Affiliations: [a] Physiotherapy Department, Midlands Regional Hospital, Tullamore, Co Offaly, Mullingar, Co Westmeath, Ireland
| [b] School of Nursing and Midwifery, Queen’s University Belfast, Northern Ireland, UK
Corresponding author: Dr Iseult M. Wilson, Senior Lecturer, School of Nursing and Midwifery, Queen’s University Belfast, 97 Lisburn Road, Belfast BT9 7BL, Northern Ireland, UK. E-mail: [email protected].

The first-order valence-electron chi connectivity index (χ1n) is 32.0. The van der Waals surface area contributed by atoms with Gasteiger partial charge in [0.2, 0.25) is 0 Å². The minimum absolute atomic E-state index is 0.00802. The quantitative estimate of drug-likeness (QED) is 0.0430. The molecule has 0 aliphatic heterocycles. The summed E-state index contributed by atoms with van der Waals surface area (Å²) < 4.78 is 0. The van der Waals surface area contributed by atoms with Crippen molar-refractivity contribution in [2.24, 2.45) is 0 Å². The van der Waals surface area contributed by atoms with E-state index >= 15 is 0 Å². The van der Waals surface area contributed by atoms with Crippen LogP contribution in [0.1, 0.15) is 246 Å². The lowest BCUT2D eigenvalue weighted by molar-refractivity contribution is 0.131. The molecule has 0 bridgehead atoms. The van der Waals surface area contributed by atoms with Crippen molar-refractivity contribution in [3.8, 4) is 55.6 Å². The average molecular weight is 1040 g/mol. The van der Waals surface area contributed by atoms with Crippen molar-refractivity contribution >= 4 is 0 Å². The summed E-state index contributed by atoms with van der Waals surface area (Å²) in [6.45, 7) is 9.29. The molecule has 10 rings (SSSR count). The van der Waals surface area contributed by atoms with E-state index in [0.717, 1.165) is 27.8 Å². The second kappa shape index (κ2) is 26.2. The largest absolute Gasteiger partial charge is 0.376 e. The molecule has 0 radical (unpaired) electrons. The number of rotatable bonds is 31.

Abstract: BACKGROUND:Pregnancy is the main risk factor for the development of Stress Urinary Incontinence (SUI) which is known to have detrimental effects on quality of life in approximately 54.3% of women. The recommended treatment for SUI is to increase pelvic floor muscle strength, however, it is not clear why long-term adherence to pelvic floor muscle exercise (PFME) is poor. OBJECTIVES:To understand multiparous women’s experience of incontinence and the prescription of pelvic floor muscle exercise (PFME) in the ante and post-natal period on their first pregnancy, and the differences, if any, that they experienced on subsequent pregnancies. METHODS:Purposive sampling was used to recruit women who had two or more children. The 1 : 1 semi-structured interviews were recorded, transcribed verbatim and anonymised. Thematic analysis was undertaken by both researchers, independently, and the codes and themes were agreed by consensus. RESULTS:Women were not aware that PFME could prevent incontinence, and the education provided was not sufficient to enable adherence to a PFME program. PFME were prescribed by health professionals, but there was a lack of detail, and the importance of PFME was not emphasised on first or subsequent pregnancies. On subsequent pregnancies, women were more aware of PFME and incontinence, however, this education came from informal sources, not the health care professionals providing the ante or post-natal care. CONCLUSIONS:Health care professionals should include more information, and better guidance regarding PFMEs. Most of the information about PFMEs came from informal sources, especially on the second and subsequent pregnancies.